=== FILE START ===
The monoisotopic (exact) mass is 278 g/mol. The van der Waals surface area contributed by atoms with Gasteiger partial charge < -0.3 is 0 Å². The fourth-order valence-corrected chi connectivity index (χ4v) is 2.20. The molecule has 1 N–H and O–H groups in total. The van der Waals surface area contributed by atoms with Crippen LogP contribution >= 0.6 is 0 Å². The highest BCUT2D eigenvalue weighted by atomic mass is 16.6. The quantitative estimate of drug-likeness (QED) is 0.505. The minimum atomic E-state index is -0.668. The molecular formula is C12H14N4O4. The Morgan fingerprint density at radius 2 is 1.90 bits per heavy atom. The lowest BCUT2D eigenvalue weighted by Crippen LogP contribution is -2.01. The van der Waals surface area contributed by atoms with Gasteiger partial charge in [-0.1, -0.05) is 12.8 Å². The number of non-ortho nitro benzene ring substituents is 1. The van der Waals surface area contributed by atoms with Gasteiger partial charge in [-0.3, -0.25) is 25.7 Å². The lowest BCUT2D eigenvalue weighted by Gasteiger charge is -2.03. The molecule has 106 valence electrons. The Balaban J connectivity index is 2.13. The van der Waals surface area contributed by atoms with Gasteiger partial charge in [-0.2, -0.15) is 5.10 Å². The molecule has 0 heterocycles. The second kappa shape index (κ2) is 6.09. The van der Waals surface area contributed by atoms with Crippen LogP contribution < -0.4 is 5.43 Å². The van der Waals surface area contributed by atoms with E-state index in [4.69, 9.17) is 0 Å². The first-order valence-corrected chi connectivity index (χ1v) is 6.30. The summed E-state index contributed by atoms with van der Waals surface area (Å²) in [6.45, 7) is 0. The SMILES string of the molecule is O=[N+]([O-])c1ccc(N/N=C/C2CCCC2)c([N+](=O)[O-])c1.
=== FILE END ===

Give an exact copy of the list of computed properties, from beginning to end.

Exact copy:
The monoisotopic (exact) mass is 278 g/mol. The van der Waals surface area contributed by atoms with Gasteiger partial charge < -0.3 is 0 Å². The fourth-order valence-corrected chi connectivity index (χ4v) is 2.20. The molecule has 1 N–H and O–H groups in total. The van der Waals surface area contributed by atoms with Crippen LogP contribution >= 0.6 is 0 Å². The highest BCUT2D eigenvalue weighted by atomic mass is 16.6. The quantitative estimate of drug-likeness (QED) is 0.505. The minimum atomic E-state index is -0.668. The molecular formula is C12H14N4O4. The Morgan fingerprint density at radius 2 is 1.90 bits per heavy atom. The lowest BCUT2D eigenvalue weighted by Crippen LogP contribution is -2.01. The van der Waals surface area contributed by atoms with Gasteiger partial charge in [-0.1, -0.05) is 12.8 Å². The number of non-ortho nitro benzene ring substituents is 1. The van der Waals surface area contributed by atoms with Gasteiger partial charge in [-0.3, -0.25) is 25.7 Å². The lowest BCUT2D eigenvalue weighted by Gasteiger charge is -2.03. The molecule has 106 valence electrons. The Balaban J connectivity index is 2.13. The van der Waals surface area contributed by atoms with Gasteiger partial charge in [-0.2, -0.15) is 5.10 Å². The molecule has 0 heterocycles. The second kappa shape index (κ2) is 6.09. The van der Waals surface area contributed by atoms with Crippen LogP contribution < -0.4 is 5.43 Å². The van der Waals surface area contributed by atoms with E-state index in [4.69, 9.17) is 0 Å². The first-order valence-corrected chi connectivity index (χ1v) is 6.30. The summed E-state index contributed by atoms with van der Waals surface area (Å²) in [6.45, 7) is 0. The SMILES string of the molecule is O=[N+]([O-])c1ccc(N/N=C/C2CCCC2)c([N+](=O)[O-])c1.